Asia stocks shook off initial modest losses and edged up on Monday ahead of a U.S.-North Korea summit that might ease regional tensions, while investors also started to focus on key central bank meetings later this week.
Asia stocks shook off initial modest losses and edged up on Monday ahead of a U.S.-North Korea summit that might ease regional tensions, while investors also started to focus on key central bank meetings later this week. Stocks dipped after U.S. President Donald Trump backed out of a joint Group of Seven communique over the weekend, in a blow to the group’s efforts to show a united front. The S&P 500 futures were down 0.1 percent after dropping as much as 0.3 percent. MSCI’s broadest index of Asia-Pacific shares outside Japan slipped early but was last up 0.15 percent. Hong Kong’s Hang Seng gained 0.3 percent while the Shanghai Composite Index fell 0.5 percent. South Korea’s KOSPI added 0.4 percent, and Japan’s Nikkei climbed 0.3 percent.
“What took place at the G7 weekend was within the scope of earlier expectations. And while the countries disagreed on trade, they did seem to show a unified front on the North Korean issue, so there is also a positive element from the G7 affecting risk sentiment,” said Masahiro Ichikawa, senior strategist at Sumitomo Mitsui Asset Management.
After the G7 meeting, the U.S. president withdrew his support for its communique and raised fresh trade concerns by taking aim at Canadian Prime Minister Justin Trudeau amid a spat over import tariffs. “The G7 meeting in Canada reiterated the growing rift between Washington and its allies over free trade,” wrote Tai Hui, chief market strategist for Asia Pacific at J.P. Morgan Asset Management. “Business confidence, and subsequently capital spending, is at risk if this tension continues through the summer,” he said, adding that central bank meetings will be critical events this week.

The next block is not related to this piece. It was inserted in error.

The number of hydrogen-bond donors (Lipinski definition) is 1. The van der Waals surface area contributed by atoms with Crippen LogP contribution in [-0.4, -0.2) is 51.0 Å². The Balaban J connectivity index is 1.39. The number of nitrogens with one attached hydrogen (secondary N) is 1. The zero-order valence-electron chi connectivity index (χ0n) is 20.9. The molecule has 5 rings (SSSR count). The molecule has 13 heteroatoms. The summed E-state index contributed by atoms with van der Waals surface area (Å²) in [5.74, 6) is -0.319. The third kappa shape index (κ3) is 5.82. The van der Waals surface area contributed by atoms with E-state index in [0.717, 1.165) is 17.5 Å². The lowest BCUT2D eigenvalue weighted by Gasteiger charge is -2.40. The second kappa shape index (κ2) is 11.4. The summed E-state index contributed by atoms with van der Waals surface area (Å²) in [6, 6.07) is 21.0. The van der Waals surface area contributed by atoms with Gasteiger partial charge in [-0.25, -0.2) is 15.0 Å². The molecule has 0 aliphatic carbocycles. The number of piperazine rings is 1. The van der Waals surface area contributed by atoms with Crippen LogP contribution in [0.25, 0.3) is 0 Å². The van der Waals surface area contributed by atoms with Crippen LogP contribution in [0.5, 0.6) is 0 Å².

Trump and North Korean leader Kim Jong Un will have an unprecedented meeting on Tuesday in Singapore, possibly laying the groundwork for ending a nuclear stand-off between the old foes. Investors also got prepared for a raft of other key events. The Federal Reserve holds a two-day meeting starting on June 12, and it is widely expected to raise interest rates for the second time this year. The focus is on whether the central bank will hint at raising rates a total of four times in 2018.
The European Central Bank meets on June 14, when it could signal intentions to start unwinding its massive bond purchasing programme. On Monday, the dollar slipped against the yen, which often draws demand in times of market turmoil and political tensions. The greenback was down 0.1 percent at 109.455 yen. The Canadian dollar, which has been dogged by fears Trump may scrap the North American Free Trade Agreement (NAFTA), fell 0.25 percent to C$1.2959 per dollar.
The euro, which was lifted last week amid the prospect of the ECB signalling its exit from easy policy, was 0.25 percent higher at $1.1801. The dollar index against a basket of six major currencies was 0.15 percent lower at 93.410. Oil prices were mixed, caught between the downward pull of rising Russian production and U.S. oil drilling activity, and upward pressure from strong demand.
Brent crude futures were up 0.1 percent at $76.55 a barrel. U.S. crude futures <CLc1. Slipped 0.15 percent to $65.66 a barrel. Bitcoin struggled near two-month lows after South Korean cryptocurrency exchange Coinrail said it was hacked over the weekend, raising concerns about security at small- to mid-sized virtual currency exchanges.